[0010] In specific embodiments, the peptide includes a contiguous amino acid sequence of at least 6, preferably at least 8 amino acid residues, and more preferably from about 8 to about 30 or from about 9 to 20 amino acid residues of a viral protein selected from the group consisting of matrix proteins of rhabdoviruses, matrix proteins of filoviruses, Rous Sarcoma virus GAG protein, Mason-Pfizer Monkey virus GAG protein, hepatitis B virus core antigen, human herpesvirus 4 latent membrane protein 2A, human herpesvirus 1 UL56 protein, human herpesvirus 7 major capsid scaffold protein, infectious pancreatic necrosis virus VP2 protein, Lassa virus Z protein, lymphocytic choriomeningitis virus ringer finger protein, TT virus ORF2 protein; wherein said contiguous amino acid sequence encompasses the PPXY motif of the viral protein. Alternatively, the peptide includes a contiguous amino acid sequence of at least 6 amino acid residues of a viral protein selected from the group consisting of Ebola virus Matrix (EbVp40) protein, Marburg virus matrix protein, VSV matrix protein, and Mason-Pfizer Monkey virus GAG protein, and wherein said contiguous amino acid sequence encompasses the PPXY motif of said viral protein, wherein the peptide is capable of binding a type I WW-domain of Nedd4. For example, the peptide in the hybrid poly peptide can include an amino acid sequence selected from the group consisting of SEQ ID NOs:24-36, SEQ ID NOs:154-295, SEQ ID NOs:296-438, SEQ ID NOs:439-581, SEQ ID NOs:582-724, SEQ ID NOs:725-1010, SEQ ID NOs:1011-1296, SEQ ID NOs:1297-1439, SEQ ID NOs:1440-1452, SEQ ID NOs:1453-1491, SEQ ID NOs:1492-1530, and SEQ ID NOs:1531-1673.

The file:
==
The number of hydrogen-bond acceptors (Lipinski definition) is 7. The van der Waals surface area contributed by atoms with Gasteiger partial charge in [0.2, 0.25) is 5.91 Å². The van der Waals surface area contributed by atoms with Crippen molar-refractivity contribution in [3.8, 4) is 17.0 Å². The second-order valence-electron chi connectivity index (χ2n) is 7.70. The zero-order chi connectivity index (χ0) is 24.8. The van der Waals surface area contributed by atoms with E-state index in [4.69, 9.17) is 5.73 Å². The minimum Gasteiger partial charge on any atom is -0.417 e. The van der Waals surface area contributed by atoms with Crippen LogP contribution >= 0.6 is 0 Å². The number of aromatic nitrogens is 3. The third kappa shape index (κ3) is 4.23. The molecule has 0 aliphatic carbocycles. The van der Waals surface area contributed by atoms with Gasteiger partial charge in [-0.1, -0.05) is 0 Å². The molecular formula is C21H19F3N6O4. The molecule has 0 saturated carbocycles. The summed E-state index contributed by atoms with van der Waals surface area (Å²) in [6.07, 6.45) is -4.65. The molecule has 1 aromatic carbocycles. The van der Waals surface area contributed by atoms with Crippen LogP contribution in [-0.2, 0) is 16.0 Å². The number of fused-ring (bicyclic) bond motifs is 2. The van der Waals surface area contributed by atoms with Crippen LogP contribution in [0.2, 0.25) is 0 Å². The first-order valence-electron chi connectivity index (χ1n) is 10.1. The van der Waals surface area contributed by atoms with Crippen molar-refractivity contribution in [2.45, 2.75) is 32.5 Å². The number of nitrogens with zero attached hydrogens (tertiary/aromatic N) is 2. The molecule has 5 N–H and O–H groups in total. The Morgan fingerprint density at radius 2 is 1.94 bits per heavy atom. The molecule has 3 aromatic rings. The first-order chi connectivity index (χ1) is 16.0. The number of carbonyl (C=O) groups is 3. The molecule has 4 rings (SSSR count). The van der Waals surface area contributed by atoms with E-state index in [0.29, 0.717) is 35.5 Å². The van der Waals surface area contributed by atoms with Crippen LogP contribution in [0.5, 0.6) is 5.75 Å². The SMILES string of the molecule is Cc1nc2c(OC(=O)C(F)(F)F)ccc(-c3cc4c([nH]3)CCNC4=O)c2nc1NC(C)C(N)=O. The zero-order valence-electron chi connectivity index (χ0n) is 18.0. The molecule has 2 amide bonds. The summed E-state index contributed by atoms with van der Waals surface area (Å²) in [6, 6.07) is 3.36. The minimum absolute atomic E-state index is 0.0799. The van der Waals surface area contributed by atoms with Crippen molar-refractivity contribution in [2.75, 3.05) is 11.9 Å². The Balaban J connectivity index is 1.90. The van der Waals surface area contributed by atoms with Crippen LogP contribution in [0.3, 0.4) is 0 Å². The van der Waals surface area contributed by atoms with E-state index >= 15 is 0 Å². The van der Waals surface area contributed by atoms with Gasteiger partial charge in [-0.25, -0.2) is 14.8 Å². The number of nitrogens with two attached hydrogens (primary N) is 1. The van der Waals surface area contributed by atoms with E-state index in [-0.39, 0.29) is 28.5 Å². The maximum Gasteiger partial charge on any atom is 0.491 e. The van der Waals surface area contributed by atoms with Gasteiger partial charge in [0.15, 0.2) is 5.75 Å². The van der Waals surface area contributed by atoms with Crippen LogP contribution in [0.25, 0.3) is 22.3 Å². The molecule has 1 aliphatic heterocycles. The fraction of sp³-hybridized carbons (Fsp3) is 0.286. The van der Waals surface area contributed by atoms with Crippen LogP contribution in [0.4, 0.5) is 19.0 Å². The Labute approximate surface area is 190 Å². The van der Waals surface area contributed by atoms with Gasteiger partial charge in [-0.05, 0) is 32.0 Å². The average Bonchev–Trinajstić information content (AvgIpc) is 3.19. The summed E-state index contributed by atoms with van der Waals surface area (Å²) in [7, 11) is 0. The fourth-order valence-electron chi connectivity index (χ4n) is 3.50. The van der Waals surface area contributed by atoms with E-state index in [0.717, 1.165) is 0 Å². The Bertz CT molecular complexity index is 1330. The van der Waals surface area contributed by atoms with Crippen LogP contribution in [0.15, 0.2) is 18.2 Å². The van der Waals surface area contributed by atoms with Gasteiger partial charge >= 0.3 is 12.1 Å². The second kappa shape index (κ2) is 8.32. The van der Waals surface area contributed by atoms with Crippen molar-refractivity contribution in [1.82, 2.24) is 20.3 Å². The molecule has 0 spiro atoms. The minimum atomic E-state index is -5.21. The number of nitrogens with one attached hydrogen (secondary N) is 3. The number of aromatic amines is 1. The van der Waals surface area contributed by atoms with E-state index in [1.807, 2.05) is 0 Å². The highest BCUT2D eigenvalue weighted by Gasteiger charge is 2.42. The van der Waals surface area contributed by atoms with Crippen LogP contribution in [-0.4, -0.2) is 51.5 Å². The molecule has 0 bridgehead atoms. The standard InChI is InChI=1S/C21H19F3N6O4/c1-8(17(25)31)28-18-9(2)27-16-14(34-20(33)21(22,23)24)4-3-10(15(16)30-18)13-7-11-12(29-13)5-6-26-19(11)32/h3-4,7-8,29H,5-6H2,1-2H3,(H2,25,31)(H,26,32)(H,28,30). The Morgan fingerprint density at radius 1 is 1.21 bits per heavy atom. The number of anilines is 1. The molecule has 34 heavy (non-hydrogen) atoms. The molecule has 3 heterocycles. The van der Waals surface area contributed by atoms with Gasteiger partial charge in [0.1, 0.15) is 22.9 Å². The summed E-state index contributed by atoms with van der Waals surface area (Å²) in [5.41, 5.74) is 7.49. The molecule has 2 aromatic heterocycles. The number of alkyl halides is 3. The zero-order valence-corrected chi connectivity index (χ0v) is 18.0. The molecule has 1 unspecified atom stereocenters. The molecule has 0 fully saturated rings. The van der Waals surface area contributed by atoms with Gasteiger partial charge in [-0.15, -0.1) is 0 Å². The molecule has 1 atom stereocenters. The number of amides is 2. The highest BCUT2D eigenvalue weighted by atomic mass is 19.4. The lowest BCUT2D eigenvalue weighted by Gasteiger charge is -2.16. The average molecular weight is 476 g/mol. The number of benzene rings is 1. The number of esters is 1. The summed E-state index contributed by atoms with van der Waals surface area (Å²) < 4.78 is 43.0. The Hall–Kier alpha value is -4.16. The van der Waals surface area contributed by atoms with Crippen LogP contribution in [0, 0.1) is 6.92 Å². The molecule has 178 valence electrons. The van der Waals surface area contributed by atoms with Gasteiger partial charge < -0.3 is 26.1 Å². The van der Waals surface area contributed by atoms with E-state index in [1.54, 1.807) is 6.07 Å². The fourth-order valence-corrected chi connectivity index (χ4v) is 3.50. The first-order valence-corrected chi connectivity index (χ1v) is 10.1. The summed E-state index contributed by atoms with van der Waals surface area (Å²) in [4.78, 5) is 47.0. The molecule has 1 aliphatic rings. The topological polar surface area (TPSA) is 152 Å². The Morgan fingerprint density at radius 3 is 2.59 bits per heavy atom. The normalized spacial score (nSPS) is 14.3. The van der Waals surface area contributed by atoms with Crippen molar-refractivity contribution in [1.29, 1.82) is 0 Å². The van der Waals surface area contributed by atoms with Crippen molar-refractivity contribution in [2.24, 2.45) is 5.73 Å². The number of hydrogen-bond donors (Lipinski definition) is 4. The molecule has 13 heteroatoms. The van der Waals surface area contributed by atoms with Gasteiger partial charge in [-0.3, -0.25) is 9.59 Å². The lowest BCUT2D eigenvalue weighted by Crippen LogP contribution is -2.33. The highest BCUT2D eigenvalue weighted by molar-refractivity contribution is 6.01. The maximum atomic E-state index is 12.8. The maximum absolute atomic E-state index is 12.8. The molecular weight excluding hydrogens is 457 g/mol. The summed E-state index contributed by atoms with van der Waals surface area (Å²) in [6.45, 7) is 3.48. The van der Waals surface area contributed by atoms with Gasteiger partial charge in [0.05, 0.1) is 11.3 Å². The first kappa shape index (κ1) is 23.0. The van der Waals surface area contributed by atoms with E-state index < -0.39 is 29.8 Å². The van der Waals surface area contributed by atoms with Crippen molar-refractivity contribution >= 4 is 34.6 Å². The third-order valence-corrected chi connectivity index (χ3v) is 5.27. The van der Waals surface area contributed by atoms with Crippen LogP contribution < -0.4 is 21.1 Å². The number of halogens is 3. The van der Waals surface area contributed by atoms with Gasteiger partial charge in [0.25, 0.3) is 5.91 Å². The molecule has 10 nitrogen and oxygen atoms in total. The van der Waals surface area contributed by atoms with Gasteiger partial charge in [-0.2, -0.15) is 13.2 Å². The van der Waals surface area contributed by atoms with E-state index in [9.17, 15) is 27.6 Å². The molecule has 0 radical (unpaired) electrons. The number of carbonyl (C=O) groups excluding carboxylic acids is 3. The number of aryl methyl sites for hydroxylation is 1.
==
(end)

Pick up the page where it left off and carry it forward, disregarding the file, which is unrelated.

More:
[0011] In a specific embodiment, the peptide does not include a contiguous amino acid sequence of Ebola virus Matrix (EbVp40) protein that is sufficient to impart an ability to bind the UEV domain of the human Tsg101 protein.

[0012] In preferred embodiments, the peptide in the composition is associated with, or more preferably covalently linked to, a transporter that is capable of increasing the uptake of the peptide by a mammalian cell. In highly preferred embodiments the transporter increases uptake by at least 100%, preferably at least 300%. Advantageously, the transporter is selected from the group consisting of penetrating, l-Tat49-57, d-Tat49-57, retro-inverso isomers of l- or d-Tat49-57, L-arginine oligomers, D-arginine oligomers, L-lysine oligomers, D-lysine oligomers, L-histidine oligomers, D-histidine oligomers, L-ornithine oligomers, D-ornithine oligomers, and HSV-1 structural protein VP22 and fragments thereof, and peptides having at least six contiguous amino acid residues that are L-arginine, D-arginine, L-lysine, D-lysine, L-histidine, D-histidine, L-ornithine, D-ornithine, or a combination thereof; and peptoid analogs thereof. Alternatively, the transporter can be non-peptidic molecules or structures such as liposomes, dendrimers, and siderophores.